SOS – Safety Of non-Steroidal anti-inflammatory drugs

The SOS project focused on the safety of non-steroidal anti-inflammatory drugs with a specific focus on the evaluation of the gastro-intestinal and cardiovascular effects of traditional NSAIDs and COX-II selective NSAIDs (coxibs). The project used various resources for the assessment of the gastrointestinal (GI) and cardiovascular (CV) effects of tNSAIDs and coxibs. The meta-analyses were published and showed that clinical trials were mostly not large enough to demonstrate NSAID GI and CV safety, especially not prior to the COXIB era, and not at all in children. The meta-analyses from observational studies yielded estimates for GI, acute myocardial infarction and stroke but none for heart failure. Information on dose and duration effects was missing and several methodological gaps were identified, as well as a lack of data in children.

The SOS healthcare database study allowed for the study of the association between 13 individual and all study outcomes through a nested case control study in a cohort of 8.5 million new NSAID users, while addressing many of the gaps that had been identified in literature. All SOS data were communicated to the European Medicines Agency to allow for regulatory decision making. A decision model for choosing the ‘least’ GI/CV toxic NSAID was developed for clinicians, based on the empiric evidence in the consortium and data from the literature.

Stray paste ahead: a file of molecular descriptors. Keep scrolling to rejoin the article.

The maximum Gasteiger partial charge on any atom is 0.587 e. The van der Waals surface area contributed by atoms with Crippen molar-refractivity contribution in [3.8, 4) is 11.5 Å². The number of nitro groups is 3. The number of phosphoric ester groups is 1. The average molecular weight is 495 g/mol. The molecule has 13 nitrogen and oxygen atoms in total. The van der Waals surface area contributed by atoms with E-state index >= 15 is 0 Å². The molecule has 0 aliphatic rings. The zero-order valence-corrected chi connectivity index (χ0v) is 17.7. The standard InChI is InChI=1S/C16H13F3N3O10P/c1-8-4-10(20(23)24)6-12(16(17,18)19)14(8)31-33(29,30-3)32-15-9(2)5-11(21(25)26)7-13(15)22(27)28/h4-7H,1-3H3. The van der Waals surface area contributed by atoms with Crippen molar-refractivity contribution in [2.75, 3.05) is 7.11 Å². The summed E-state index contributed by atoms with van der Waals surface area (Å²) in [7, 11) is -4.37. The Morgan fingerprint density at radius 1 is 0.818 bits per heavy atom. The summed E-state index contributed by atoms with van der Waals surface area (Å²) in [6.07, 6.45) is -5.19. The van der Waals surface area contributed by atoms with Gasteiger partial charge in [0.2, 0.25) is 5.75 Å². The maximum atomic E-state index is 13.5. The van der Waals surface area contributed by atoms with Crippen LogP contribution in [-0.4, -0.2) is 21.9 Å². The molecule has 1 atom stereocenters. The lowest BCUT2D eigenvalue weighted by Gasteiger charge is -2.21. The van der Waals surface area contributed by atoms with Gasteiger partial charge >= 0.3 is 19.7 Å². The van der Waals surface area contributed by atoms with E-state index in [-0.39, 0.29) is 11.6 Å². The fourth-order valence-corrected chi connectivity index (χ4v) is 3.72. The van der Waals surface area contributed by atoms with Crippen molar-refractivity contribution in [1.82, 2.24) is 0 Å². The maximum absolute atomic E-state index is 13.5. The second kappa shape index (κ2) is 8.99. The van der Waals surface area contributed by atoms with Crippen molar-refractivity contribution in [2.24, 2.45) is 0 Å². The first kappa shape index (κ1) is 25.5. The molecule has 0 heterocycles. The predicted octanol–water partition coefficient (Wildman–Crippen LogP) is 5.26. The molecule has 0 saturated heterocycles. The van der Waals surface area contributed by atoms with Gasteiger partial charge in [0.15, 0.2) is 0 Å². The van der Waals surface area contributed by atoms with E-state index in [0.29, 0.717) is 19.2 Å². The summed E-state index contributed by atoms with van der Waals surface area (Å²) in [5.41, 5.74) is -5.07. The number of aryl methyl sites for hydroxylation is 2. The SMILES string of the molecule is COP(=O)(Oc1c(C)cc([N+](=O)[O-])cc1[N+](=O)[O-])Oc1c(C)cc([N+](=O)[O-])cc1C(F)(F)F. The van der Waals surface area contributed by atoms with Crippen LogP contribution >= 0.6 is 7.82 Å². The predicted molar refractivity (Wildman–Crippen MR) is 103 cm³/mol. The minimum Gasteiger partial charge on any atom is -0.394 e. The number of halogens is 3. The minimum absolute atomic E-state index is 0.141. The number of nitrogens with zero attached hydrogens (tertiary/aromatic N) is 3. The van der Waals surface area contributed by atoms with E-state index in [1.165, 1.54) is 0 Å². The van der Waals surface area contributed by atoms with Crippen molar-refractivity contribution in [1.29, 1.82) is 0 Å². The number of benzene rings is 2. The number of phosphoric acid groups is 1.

SOS was the first project that addressed an EMA defined drug safety issues and has broken grounds and has set the stage because of its scale, the type of distributed collaboration across databases and sites and the feedback and communication with the European Medicines Agency. The SOS project was a consortium funded by the European Commission Seventh Framework programme and included institutions from Netherlands, Spain, Italy, Germany, France, the USA and Canda. The consortium was coordinated by Erasmus University Medical Center in the Netherlands.

SOS Project Flyer

Information about SOS in the European Commission’s Cordis website

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